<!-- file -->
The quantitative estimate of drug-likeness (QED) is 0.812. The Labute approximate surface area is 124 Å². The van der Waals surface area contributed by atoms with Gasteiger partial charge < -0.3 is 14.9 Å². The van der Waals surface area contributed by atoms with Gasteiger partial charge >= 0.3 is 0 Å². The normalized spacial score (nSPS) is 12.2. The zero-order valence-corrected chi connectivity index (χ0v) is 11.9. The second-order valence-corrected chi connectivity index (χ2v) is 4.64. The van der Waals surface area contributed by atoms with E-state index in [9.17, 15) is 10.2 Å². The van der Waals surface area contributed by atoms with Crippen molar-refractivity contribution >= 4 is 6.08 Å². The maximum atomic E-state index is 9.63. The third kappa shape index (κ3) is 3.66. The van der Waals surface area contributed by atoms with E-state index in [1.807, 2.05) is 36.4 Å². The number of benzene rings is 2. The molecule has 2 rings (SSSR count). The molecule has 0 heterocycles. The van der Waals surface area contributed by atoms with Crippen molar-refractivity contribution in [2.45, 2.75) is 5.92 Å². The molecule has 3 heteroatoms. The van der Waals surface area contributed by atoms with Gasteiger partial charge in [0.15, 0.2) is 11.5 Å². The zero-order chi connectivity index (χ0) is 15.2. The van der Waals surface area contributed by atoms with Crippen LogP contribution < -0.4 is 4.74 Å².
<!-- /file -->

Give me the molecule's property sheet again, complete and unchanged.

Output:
The quantitative estimate of drug-likeness (QED) is 0.812. The Labute approximate surface area is 124 Å². The van der Waals surface area contributed by atoms with Gasteiger partial charge < -0.3 is 14.9 Å². The van der Waals surface area contributed by atoms with Gasteiger partial charge >= 0.3 is 0 Å². The normalized spacial score (nSPS) is 12.2. The zero-order valence-corrected chi connectivity index (χ0v) is 11.9. The second-order valence-corrected chi connectivity index (χ2v) is 4.64. The van der Waals surface area contributed by atoms with E-state index in [9.17, 15) is 10.2 Å². The van der Waals surface area contributed by atoms with Crippen molar-refractivity contribution >= 4 is 6.08 Å². The maximum atomic E-state index is 9.63. The third kappa shape index (κ3) is 3.66. The van der Waals surface area contributed by atoms with E-state index in [1.807, 2.05) is 36.4 Å². The number of benzene rings is 2. The molecule has 2 rings (SSSR count). The molecule has 0 heterocycles. The van der Waals surface area contributed by atoms with Crippen molar-refractivity contribution in [2.45, 2.75) is 5.92 Å². The molecule has 3 heteroatoms. The van der Waals surface area contributed by atoms with Gasteiger partial charge in [0.15, 0.2) is 11.5 Å². The zero-order chi connectivity index (χ0) is 15.2. The van der Waals surface area contributed by atoms with Crippen LogP contribution < -0.4 is 4.74 Å².